The pharmaceutical company Gilead has announced that the price of their antiviral, used with modest results to treat COVID-19, will be 2083 Euros per patient when the minimum cost of production is 0.83 Euros per dose. The price of medicines should be related to the cost of development and production, plus a fair and reasonable profit, particularly in light of the public effort that has been invested in the R&D chain.
Remdesivir is one of the drugs recommended as a treatment against COVID-19. / Adobe Stock
Only a few days ago, the European Medicines Agency recommended the authorization of the first medicine for COVID-19: remdesivir. This is an antiviral medicine developed years ago in the fight against the Ebola virus and for which the pharmaceutical company Gilead holds the patent, and has now set the commercial price: 2083 Euros per patient.
This is a clearly an abusive price, particularly when we consider two aspects: on the one hand, a study, conducted at the University of Liverpool and published in April in the Journal of Virus Eradication, estimated that the minimum cost of production of remdesivir is 0.93 dollars (0.83 Euros) per dose. The difference between the 2083 Euros that complete treatment will mean for the national budget of many countries, versus the almost 6 Euros that it would cost to produce it is, to say the least, significant.
On the other hand, this medicine, like many others, has benefited from a large amount of public investment. The US government alone, via the National Institute of Allergy and Infectious Diseases (NIAID) and other public institutes, has invested at least 70 million dollars (62.3 million Euros) in the development of this antiviral. And this is without counting the number of clinical trials in which the public health systems of many countries have participated in recent months.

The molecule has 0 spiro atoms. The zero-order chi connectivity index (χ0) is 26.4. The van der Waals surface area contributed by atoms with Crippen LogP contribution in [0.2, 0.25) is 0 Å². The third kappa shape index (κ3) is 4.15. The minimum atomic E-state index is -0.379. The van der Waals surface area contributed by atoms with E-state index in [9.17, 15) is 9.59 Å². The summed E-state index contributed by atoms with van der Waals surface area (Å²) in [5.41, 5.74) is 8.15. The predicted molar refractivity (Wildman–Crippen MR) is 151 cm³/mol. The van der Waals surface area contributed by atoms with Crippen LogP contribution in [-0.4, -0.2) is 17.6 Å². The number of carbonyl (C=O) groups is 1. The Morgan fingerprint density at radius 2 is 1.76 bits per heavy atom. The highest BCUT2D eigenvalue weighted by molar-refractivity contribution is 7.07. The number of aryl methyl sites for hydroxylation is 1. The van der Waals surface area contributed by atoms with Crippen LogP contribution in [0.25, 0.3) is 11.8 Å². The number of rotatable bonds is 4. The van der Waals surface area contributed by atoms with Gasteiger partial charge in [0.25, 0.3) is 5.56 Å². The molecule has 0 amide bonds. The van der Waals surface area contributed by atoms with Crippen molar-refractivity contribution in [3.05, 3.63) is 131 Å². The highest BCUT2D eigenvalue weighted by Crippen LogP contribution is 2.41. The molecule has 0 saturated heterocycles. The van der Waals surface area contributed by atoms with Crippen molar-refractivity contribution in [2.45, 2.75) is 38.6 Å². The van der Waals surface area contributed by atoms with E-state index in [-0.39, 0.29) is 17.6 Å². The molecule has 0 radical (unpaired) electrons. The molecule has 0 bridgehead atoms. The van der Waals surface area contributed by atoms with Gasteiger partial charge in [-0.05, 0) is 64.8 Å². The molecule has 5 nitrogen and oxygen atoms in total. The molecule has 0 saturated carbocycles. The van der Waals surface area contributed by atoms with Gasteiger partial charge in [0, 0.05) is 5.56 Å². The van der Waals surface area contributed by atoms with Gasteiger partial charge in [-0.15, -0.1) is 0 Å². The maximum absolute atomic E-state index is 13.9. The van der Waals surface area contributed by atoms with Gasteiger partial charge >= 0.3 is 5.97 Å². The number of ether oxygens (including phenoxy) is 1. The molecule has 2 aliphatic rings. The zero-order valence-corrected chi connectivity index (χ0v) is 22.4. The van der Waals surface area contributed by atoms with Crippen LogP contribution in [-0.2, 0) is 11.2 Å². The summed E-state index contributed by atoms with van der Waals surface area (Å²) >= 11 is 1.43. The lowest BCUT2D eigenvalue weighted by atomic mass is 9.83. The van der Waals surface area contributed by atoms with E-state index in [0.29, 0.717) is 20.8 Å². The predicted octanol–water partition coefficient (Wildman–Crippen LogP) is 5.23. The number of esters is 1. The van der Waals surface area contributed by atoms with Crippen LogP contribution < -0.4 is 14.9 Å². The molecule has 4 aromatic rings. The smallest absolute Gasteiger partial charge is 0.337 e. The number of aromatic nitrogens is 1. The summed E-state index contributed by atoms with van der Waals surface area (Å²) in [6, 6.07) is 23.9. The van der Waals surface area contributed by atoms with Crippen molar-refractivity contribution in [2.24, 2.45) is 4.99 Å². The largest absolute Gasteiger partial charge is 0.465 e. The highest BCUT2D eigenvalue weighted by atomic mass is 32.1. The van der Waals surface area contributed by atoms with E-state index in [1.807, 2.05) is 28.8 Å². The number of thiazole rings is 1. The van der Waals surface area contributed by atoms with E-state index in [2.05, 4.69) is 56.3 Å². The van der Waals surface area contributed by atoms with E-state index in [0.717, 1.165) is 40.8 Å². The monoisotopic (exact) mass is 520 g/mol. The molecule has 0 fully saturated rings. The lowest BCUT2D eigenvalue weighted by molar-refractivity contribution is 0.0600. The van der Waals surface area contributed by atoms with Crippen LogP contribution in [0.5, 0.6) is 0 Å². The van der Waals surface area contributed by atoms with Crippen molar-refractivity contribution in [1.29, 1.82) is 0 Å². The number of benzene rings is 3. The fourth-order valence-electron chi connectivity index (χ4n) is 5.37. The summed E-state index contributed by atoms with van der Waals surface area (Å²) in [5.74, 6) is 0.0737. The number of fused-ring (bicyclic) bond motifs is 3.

Moreover, in light of the clinical data available to us, remdesivir is not, by any means, the definitive cure for COVID-19, and the little we know, for now, is that the medicine is able to reduce hospitalization from 15 to 11 days in the most severe cases and there is no significant reduction in mortality.
Meanwhile, the president and CEO of Gilead, Daniel O´Day, announced in a letter that, in an enormous exercise of responsibility, they had decided to set the price of remdesivir well below its value, explaining that the use of the medicine could save national health systems 12,000 dollars (10,682 Euros) per patient. This is a commercial argument to fix the price of a product under the dangerous model of "price by value" that the pharmaceutical industry tries to impose, and that has brought us an unstoppable escalation in the price of health technologies.
The price of medicines should be directly related to what it actually costs to develop and produce them, plus a fair and reasonable profit, considering the public effort that has been invested in the R&D chain.
The high and abusive price of remdesivir will be a barrier to access for many countries and, in particular, the poorest. Other countries, such as ours, if able to purchase it, will need to divert resources from other health areas equally or more necessary.
The US, on their behalf, has announced they have reached an agreement with Gilead so that almost all production of remdesivir during the next three months—about 500,000 treatments—remains in the country. What will happen with the rest of the countries? The Spanish Agency of Medicines and Medical Devices claims that the company has guaranteed them supply.